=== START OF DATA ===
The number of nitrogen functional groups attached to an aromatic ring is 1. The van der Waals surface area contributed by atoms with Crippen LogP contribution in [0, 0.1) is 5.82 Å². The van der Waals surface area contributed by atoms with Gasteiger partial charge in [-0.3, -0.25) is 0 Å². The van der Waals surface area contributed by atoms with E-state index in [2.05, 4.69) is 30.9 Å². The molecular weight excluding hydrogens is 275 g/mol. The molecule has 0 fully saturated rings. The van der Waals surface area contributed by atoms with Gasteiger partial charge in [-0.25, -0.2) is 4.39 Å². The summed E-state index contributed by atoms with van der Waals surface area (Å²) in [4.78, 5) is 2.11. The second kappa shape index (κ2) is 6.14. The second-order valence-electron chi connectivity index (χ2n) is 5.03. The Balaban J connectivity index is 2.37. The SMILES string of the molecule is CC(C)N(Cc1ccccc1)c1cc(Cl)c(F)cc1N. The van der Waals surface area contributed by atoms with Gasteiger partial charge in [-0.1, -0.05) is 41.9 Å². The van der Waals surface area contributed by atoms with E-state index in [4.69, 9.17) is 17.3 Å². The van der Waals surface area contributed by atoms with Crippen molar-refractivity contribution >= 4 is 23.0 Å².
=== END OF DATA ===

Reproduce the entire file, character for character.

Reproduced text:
The number of nitrogen functional groups attached to an aromatic ring is 1. The van der Waals surface area contributed by atoms with Crippen LogP contribution in [0, 0.1) is 5.82 Å². The van der Waals surface area contributed by atoms with Gasteiger partial charge in [-0.3, -0.25) is 0 Å². The van der Waals surface area contributed by atoms with E-state index in [2.05, 4.69) is 30.9 Å². The molecular weight excluding hydrogens is 275 g/mol. The molecule has 0 fully saturated rings. The van der Waals surface area contributed by atoms with Gasteiger partial charge in [-0.25, -0.2) is 4.39 Å². The summed E-state index contributed by atoms with van der Waals surface area (Å²) in [4.78, 5) is 2.11. The second kappa shape index (κ2) is 6.14. The second-order valence-electron chi connectivity index (χ2n) is 5.03. The Balaban J connectivity index is 2.37. The SMILES string of the molecule is CC(C)N(Cc1ccccc1)c1cc(Cl)c(F)cc1N. The van der Waals surface area contributed by atoms with Gasteiger partial charge in [-0.1, -0.05) is 41.9 Å². The van der Waals surface area contributed by atoms with E-state index in [4.69, 9.17) is 17.3 Å². The van der Waals surface area contributed by atoms with Crippen molar-refractivity contribution >= 4 is 23.0 Å².